Homily for November 3

Homily for the Thirty-first Sunday in Ordinary Time
Scriptures for today's Mass

When the bible speaks about love you can be sure of on thing:
it’s not talking about romantic love.

The scriptures were written in the days of arranged marriages.
Folks didn’t marry because they had fallen in love,
they married because their parents had arranged for them to do so.
A couple might indeed fall in love
over the course of time in their marriage
- but that wasn’t guaranteed.

Does that mean that marriages were “loveless?” 
It might seem that way to us as we look back to ancient times.
But there was room for plenty of love in arranged marriages -
- all depending on how you define love.

In our own times, we often tend to understand love as an emotion,
a feeling,  an affection, a desire, a sentiment, a delight, an energy -
and therein lies a problem.

What happens when emotions fade and fade away?
What happens when feelings dissipate, when affections wane?
What happens when  the heat of desire cools,
when our energy is spent, when sentiments change,
when delight diminishes?

There’s a reason why the scriptures speak of love as law,
why Jesus speaks of love as a commandment.

I can promise to obey a law.  I can pledge to keep a commandment.
But I can neither promise nor pledge
to maintain an emotion or keep a feeling alive.

Feelings and emotions can strengthen and deepen a pledge of love,
but feelings and emotions alone aren’t enough,
aren’t strong enough, not constant enough, to keep love alive.

When I make a promise to love and then things get difficult
it’s not always love that gets me through the hard times,
rather, it’s my promise that provides the bridge over troubled waters
and keeps me faithful to the love I pledged.

Understood this way, love is at least as much a function of the will
as it is an affair of the heart.
And this is the kind of love that God, through Moses,
enjoined on the people of Israel
in the words of today’s first reading.

For Jewish people the words of this law of love have become a prayer.
It’s called the Shema since in Hebrew it begins with the words,
Shema, Israel,  Hear, O Israel:
Hear, O Israel! The LORD is our God, the LORD alone!
Therefore, you shall love the LORD, your God,
with all your heart, and with all your soul,
and with all your strength.

This is the law, the love that Jesus quotes and teaches
as the greatest of all the commandments,
of all the statutes and laws of God, this is the greatest.

Even to this day,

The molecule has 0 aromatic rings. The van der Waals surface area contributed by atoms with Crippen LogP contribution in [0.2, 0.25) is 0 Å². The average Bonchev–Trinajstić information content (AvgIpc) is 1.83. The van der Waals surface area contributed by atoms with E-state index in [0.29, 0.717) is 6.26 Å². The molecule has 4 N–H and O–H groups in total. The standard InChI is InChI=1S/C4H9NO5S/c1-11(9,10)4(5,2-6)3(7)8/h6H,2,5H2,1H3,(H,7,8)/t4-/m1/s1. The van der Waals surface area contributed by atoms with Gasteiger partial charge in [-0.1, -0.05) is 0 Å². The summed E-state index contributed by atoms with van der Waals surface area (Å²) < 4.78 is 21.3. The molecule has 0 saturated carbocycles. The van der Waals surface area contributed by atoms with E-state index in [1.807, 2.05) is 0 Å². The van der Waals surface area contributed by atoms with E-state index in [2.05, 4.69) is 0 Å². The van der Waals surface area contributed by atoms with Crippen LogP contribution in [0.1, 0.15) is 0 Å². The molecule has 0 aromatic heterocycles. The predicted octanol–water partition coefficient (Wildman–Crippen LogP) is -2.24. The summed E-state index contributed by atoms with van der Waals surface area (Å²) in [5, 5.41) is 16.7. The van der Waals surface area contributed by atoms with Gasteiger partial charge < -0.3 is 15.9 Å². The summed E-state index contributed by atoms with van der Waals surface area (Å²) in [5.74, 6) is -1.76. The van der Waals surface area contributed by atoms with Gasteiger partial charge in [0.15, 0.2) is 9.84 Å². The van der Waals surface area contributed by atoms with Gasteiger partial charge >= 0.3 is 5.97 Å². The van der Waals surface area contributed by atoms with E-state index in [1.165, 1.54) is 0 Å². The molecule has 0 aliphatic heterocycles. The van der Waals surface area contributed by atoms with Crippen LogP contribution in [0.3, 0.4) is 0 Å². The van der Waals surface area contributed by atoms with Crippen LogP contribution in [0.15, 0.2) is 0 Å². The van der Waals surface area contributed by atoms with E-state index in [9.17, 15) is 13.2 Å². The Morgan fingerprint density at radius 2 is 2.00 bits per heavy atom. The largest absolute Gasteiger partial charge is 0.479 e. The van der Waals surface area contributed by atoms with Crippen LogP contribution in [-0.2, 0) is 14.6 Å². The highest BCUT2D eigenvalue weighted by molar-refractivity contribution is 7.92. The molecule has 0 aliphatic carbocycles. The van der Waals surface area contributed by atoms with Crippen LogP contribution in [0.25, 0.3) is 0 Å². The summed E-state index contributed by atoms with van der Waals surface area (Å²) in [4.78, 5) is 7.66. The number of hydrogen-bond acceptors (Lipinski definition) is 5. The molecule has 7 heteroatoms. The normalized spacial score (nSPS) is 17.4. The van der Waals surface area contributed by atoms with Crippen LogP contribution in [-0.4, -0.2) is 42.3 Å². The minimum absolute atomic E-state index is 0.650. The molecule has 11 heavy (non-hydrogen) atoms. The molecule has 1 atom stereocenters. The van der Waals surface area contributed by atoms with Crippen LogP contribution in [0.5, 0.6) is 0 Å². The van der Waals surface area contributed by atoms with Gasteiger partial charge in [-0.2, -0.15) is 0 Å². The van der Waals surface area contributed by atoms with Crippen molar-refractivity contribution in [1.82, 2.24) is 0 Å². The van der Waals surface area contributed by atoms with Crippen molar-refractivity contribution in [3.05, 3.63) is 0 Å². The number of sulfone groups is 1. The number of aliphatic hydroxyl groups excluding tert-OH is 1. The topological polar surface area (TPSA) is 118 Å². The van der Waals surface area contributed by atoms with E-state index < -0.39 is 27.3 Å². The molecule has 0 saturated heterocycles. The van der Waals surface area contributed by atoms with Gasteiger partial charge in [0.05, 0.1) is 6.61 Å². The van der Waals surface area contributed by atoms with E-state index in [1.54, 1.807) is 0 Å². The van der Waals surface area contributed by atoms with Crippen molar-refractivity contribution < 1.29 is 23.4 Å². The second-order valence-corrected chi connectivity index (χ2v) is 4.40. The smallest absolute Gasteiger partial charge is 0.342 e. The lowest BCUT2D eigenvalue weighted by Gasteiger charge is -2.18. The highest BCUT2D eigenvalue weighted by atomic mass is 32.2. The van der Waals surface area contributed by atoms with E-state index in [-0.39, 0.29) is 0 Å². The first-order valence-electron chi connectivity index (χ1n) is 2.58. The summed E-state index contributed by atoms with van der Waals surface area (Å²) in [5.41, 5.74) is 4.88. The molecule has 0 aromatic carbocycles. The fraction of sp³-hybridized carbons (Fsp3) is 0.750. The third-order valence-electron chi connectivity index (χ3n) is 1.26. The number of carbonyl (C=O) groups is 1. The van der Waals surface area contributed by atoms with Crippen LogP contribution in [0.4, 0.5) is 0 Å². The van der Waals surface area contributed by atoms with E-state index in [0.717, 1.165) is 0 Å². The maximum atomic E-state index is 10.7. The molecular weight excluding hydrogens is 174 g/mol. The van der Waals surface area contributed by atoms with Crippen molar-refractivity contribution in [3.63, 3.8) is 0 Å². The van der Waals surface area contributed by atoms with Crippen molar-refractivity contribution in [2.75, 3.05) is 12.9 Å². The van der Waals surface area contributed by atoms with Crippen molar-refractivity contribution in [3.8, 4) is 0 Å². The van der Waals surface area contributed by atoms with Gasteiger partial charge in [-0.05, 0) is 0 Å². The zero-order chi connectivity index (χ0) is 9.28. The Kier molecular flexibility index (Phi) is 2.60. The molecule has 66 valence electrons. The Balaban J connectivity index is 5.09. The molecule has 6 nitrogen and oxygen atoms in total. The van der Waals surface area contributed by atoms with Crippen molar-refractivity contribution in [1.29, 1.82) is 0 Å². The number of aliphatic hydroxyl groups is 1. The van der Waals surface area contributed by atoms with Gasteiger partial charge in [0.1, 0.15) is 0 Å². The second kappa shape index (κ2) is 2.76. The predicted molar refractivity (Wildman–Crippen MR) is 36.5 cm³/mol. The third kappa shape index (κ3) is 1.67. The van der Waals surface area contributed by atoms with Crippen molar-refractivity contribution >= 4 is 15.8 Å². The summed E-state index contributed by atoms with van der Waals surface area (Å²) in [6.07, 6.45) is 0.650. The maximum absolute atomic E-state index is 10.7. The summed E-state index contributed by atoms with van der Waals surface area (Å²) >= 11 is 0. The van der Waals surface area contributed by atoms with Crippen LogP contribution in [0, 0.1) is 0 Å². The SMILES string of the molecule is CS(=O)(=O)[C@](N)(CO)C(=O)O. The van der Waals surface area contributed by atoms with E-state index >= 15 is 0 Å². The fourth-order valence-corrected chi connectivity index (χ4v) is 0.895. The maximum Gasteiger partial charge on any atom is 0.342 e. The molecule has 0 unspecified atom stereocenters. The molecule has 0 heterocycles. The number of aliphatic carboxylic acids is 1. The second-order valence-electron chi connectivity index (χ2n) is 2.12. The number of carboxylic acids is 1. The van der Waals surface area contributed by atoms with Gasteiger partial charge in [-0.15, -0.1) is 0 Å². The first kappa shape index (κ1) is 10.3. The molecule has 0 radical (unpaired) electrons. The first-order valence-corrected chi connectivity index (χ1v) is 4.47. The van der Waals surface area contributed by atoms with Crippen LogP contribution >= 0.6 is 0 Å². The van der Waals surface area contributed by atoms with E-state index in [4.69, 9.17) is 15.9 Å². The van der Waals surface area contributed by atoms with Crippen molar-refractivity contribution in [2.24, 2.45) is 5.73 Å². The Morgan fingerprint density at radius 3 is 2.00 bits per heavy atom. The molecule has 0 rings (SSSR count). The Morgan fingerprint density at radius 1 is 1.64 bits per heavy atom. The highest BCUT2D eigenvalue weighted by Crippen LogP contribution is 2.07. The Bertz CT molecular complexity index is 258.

observant Jews recite these words from Deuteronomy
twice each day: in the morning and in the evening.

Recalling that these words form the creedal and moral basis
of our nation’s two largest faith groups,
it would seem that in many important ways we have allowed
feelings and emotions to override promise and pledge
when it comes to keeping that commandment
deemed the greatest by Jews and Christians alike.

It may be well past the time when we should study
which dynamics of love drive our faith and shape our moral lives
especially when it comes to relationships,
and in particular, marriage;
and when it comes to justice,
especially for the marginalized and displaced,
and when it comes to morality, especially when its demands infringe
on our personal convenience and comfort and wealth.

And the starting point for examining such realities
is in my own life and yours.

Is my response, is your response
to the commandment to love God and neighbor
something that changes with the tides of emotions and feelings
- or is it grounded in a pledge to live as God calls us to live,
to make decisions and choices in terms of greater goods,
to understand love as at least as much a matter of the will
as it is an affair of the heart?

Which dynamics are modeled for us
in the stories and decisions and choices we see
in movies, in literature, in popular culture, in politics?

Do we live and love by emotions and affections
or in faithful response to a law of love
that we’re called to follow, that we’ve pledged to follow?

A week ago, tragedy struck Pittsburgh and our whole nation.
The people gathered at the Tree of Life Synagogue
were people who would have prayed their morning Shema
just hours before the peace of their worship
was shattered by violence.

On Friday nights, our Jewish neighbors in Concord
gather at Karem Shalom, Concord’s synagogue
for their weekly Shabbat service
which includes the prayer, Shema Israel.

The night before last, as a sign of our solidarity with Jews everywhere,
Concord Christians gathered in a great arcing semi-circle
in front of Kerem Shalom, about 150 of us.

We held candles, sang songs and carried signs which read,
Shabbat Shalom:  Sabbath Peace!
from West Concord Union Church, from Holy Family Parish,
from TriCon, from First Parish, from Trinity Episcopal.

Our purpose was to assure our neighbors of our support
and our pledge to provide a safe place for them to live and worship.
We stood there not because it felt good -
although our doing so generated many good feelings.
We stood there because that is what our faith invites us to do,
what our faith calls us to do, indeed,
what our faith commands us to do.

At the heart of our weekly prayer on our Sabbath, the Lord’s Day,
we gather in the shadow of the Cross,
 a Cross Jesus carried upon his shoulders - not because it felt good -
but because he chose to live,
faithful to the love his Father asked of him.
Or, as Jesus himself put it,
 “Not my will, but your will be done…”

May the sacrament we celebrate and receive at this table,
remembering Jesus’ love for us,
nourish and strengthen us
to love as we have been commanded to love
and to do the will of God whose love for us knows no bounds.


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